Most testicular cancers can be detected at an early stage, either during a general physical examination or when a doctor is consulted because of a lump in or swelling of a testicle.

Risk Factors for Testicular Cancer
A risk factor is anything that increases your chance of developing a disease such as cancer. Having one or more risk factors does not mean you will definitely develop testicular cancer, and having no risk factors does not mean you will not develop this type of cancer. 

Although the exact cause of testicular cancer is unknown, risk factors include the following:


  • Undescended testicle(s) or abnormal development of the testicles
  • Human immunodeficiency virus (HIV) infection
  • Personal or family history of testicular cancer
  • Age - incidence is higher in men ages 20 to 54 years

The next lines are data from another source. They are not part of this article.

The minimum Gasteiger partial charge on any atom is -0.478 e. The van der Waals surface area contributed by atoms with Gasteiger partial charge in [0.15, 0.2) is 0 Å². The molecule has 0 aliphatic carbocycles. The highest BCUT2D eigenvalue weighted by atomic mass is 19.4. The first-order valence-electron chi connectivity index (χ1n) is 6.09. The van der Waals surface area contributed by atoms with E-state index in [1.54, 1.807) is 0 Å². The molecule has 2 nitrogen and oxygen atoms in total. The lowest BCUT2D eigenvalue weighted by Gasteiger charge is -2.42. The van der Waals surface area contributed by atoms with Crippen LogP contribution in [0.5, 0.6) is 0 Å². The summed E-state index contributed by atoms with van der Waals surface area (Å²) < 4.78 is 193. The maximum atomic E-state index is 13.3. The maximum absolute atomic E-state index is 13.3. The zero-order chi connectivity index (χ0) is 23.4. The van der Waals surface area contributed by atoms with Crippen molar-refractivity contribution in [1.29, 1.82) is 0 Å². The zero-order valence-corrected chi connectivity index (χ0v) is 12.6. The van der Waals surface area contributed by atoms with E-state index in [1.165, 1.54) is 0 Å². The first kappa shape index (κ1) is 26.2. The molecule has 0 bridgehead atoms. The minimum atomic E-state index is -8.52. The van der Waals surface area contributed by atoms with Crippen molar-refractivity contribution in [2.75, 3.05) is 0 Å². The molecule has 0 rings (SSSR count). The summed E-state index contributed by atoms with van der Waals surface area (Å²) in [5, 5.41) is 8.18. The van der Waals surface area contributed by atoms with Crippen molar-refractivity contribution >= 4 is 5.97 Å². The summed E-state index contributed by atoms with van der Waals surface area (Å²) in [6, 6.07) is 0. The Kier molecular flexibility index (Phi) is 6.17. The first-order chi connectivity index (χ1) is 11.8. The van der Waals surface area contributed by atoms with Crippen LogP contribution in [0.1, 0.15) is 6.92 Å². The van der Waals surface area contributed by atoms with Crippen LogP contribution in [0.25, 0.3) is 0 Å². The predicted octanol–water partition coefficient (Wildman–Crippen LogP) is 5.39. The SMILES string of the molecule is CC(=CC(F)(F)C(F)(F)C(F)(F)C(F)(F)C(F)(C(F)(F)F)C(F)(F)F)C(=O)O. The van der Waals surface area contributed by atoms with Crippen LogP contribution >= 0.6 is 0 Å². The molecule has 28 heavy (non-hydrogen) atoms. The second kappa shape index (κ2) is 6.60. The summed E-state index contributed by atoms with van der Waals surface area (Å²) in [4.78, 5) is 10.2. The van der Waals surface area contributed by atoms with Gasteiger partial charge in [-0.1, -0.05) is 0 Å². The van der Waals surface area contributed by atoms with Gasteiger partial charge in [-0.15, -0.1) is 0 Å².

• White men have a slightly higher incidence rate


Screening Tests for Testicular Cancer

Although not formally recommended by the American Cancer Society, it is generally a good idea for men to perform testicular self-examinations to feel for hard lumps or smooth rounded bumps and other changes to the size and shape of each testicle.  Yearly general examinations with your doctor is still the most important screening method.  If you have one or more risk factors for testicular cancer, talk about it with your doctor.

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